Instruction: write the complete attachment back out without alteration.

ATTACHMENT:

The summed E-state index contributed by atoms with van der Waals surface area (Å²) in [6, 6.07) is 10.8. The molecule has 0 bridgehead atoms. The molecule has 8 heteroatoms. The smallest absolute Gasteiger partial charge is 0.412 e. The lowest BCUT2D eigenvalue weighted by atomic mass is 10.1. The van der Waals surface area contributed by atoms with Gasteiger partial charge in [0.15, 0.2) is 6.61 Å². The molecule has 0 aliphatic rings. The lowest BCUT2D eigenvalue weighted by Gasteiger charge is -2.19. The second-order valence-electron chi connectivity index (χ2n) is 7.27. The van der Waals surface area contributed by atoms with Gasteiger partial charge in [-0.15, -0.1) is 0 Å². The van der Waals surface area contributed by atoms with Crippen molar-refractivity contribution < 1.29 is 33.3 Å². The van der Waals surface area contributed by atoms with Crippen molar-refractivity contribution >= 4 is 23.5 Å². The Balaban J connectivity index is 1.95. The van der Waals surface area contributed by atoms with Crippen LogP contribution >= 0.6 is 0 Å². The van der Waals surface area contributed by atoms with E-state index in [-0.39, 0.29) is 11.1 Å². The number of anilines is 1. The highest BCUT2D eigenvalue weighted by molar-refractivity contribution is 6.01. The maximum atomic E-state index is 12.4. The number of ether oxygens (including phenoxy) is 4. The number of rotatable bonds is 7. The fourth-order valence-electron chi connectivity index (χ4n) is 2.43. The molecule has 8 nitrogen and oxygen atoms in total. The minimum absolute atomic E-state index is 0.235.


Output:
The summed E-state index contributed by atoms with van der Waals surface area (Å²) in [6, 6.07) is 10.8. The molecule has 0 bridgehead atoms. The molecule has 8 heteroatoms. The smallest absolute Gasteiger partial charge is 0.412 e. The lowest BCUT2D eigenvalue weighted by atomic mass is 10.1. The van der Waals surface area contributed by atoms with Gasteiger partial charge in [0.15, 0.2) is 6.61 Å². The molecule has 0 aliphatic rings. The lowest BCUT2D eigenvalue weighted by Gasteiger charge is -2.19. The second-order valence-electron chi connectivity index (χ2n) is 7.27. The van der Waals surface area contributed by atoms with Gasteiger partial charge in [-0.15, -0.1) is 0 Å². The van der Waals surface area contributed by atoms with Crippen molar-refractivity contribution < 1.29 is 33.3 Å². The van der Waals surface area contributed by atoms with Crippen molar-refractivity contribution >= 4 is 23.5 Å². The Balaban J connectivity index is 1.95. The van der Waals surface area contributed by atoms with Crippen LogP contribution >= 0.6 is 0 Å². The van der Waals surface area contributed by atoms with E-state index in [-0.39, 0.29) is 11.1 Å². The number of anilines is 1. The highest BCUT2D eigenvalue weighted by molar-refractivity contribution is 6.01. The maximum atomic E-state index is 12.4. The number of ether oxygens (including phenoxy) is 4. The number of rotatable bonds is 7. The fourth-order valence-electron chi connectivity index (χ4n) is 2.43. The molecule has 8 nitrogen and oxygen atoms in total. The minimum absolute atomic E-state index is 0.235.